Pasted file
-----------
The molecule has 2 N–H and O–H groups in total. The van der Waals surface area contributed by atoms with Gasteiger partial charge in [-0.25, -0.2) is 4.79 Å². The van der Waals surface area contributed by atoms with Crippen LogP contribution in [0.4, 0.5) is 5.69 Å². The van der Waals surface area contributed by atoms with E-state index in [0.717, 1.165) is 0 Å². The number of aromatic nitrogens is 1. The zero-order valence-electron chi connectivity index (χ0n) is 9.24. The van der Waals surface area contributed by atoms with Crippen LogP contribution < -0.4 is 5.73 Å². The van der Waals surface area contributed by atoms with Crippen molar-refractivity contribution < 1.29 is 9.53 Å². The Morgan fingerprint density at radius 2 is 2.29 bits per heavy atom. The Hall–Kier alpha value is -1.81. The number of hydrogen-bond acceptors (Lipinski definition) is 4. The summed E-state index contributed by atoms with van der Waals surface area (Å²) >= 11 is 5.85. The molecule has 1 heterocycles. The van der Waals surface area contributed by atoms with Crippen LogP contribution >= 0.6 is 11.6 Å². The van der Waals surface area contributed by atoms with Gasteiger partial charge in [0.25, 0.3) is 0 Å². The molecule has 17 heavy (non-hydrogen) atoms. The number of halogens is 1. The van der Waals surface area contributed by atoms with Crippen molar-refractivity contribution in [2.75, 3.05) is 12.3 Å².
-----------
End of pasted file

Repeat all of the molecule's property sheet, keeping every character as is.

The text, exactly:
The molecule has 2 N–H and O–H groups in total. The van der Waals surface area contributed by atoms with Gasteiger partial charge in [-0.25, -0.2) is 4.79 Å². The van der Waals surface area contributed by atoms with Crippen LogP contribution in [0.4, 0.5) is 5.69 Å². The van der Waals surface area contributed by atoms with E-state index in [0.717, 1.165) is 0 Å². The number of aromatic nitrogens is 1. The zero-order valence-electron chi connectivity index (χ0n) is 9.24. The van der Waals surface area contributed by atoms with Crippen LogP contribution < -0.4 is 5.73 Å². The van der Waals surface area contributed by atoms with Crippen molar-refractivity contribution < 1.29 is 9.53 Å². The Morgan fingerprint density at radius 2 is 2.29 bits per heavy atom. The Hall–Kier alpha value is -1.81. The number of hydrogen-bond acceptors (Lipinski definition) is 4. The summed E-state index contributed by atoms with van der Waals surface area (Å²) >= 11 is 5.85. The molecule has 1 heterocycles. The van der Waals surface area contributed by atoms with Crippen LogP contribution >= 0.6 is 11.6 Å². The van der Waals surface area contributed by atoms with Gasteiger partial charge in [0.25, 0.3) is 0 Å². The molecule has 17 heavy (non-hydrogen) atoms. The number of halogens is 1. The van der Waals surface area contributed by atoms with Crippen molar-refractivity contribution in [2.75, 3.05) is 12.3 Å².